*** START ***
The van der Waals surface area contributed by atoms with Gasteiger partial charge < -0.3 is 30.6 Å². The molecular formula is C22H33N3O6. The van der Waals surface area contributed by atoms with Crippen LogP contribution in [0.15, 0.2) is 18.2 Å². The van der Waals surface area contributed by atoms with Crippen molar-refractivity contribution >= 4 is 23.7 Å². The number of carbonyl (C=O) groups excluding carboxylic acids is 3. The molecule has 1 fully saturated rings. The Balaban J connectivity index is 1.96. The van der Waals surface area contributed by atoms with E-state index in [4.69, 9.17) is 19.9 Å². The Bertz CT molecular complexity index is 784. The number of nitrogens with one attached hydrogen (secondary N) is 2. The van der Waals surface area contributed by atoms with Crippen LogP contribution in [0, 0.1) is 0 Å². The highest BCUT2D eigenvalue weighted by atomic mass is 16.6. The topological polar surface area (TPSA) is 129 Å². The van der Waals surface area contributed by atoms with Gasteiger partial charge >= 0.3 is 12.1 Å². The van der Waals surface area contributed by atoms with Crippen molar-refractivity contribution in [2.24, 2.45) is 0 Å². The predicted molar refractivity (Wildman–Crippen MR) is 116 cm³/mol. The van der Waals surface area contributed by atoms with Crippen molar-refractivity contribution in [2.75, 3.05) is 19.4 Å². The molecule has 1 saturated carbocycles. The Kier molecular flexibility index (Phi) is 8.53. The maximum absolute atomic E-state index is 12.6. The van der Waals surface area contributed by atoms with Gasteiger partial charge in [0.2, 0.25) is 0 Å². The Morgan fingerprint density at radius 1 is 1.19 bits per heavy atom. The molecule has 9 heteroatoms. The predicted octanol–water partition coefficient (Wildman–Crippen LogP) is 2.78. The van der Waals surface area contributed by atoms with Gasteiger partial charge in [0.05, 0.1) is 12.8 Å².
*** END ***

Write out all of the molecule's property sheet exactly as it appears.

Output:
The van der Waals surface area contributed by atoms with Gasteiger partial charge < -0.3 is 30.6 Å². The molecular formula is C22H33N3O6. The van der Waals surface area contributed by atoms with Crippen LogP contribution in [0.15, 0.2) is 18.2 Å². The van der Waals surface area contributed by atoms with Crippen molar-refractivity contribution >= 4 is 23.7 Å². The number of carbonyl (C=O) groups excluding carboxylic acids is 3. The molecule has 1 fully saturated rings. The Balaban J connectivity index is 1.96. The van der Waals surface area contributed by atoms with E-state index in [4.69, 9.17) is 19.9 Å². The Bertz CT molecular complexity index is 784. The number of nitrogens with one attached hydrogen (secondary N) is 2. The van der Waals surface area contributed by atoms with Crippen LogP contribution in [0, 0.1) is 0 Å². The highest BCUT2D eigenvalue weighted by atomic mass is 16.6. The topological polar surface area (TPSA) is 129 Å². The van der Waals surface area contributed by atoms with Gasteiger partial charge >= 0.3 is 12.1 Å². The van der Waals surface area contributed by atoms with Crippen molar-refractivity contribution in [2.24, 2.45) is 0 Å². The predicted molar refractivity (Wildman–Crippen MR) is 116 cm³/mol. The van der Waals surface area contributed by atoms with Crippen molar-refractivity contribution in [2.75, 3.05) is 19.4 Å². The molecule has 1 saturated carbocycles. The Kier molecular flexibility index (Phi) is 8.53. The maximum absolute atomic E-state index is 12.6. The van der Waals surface area contributed by atoms with Gasteiger partial charge in [0.2, 0.25) is 0 Å². The Morgan fingerprint density at radius 1 is 1.19 bits per heavy atom. The molecule has 9 heteroatoms. The predicted octanol–water partition coefficient (Wildman–Crippen LogP) is 2.78. The van der Waals surface area contributed by atoms with Gasteiger partial charge in [0.05, 0.1) is 12.8 Å².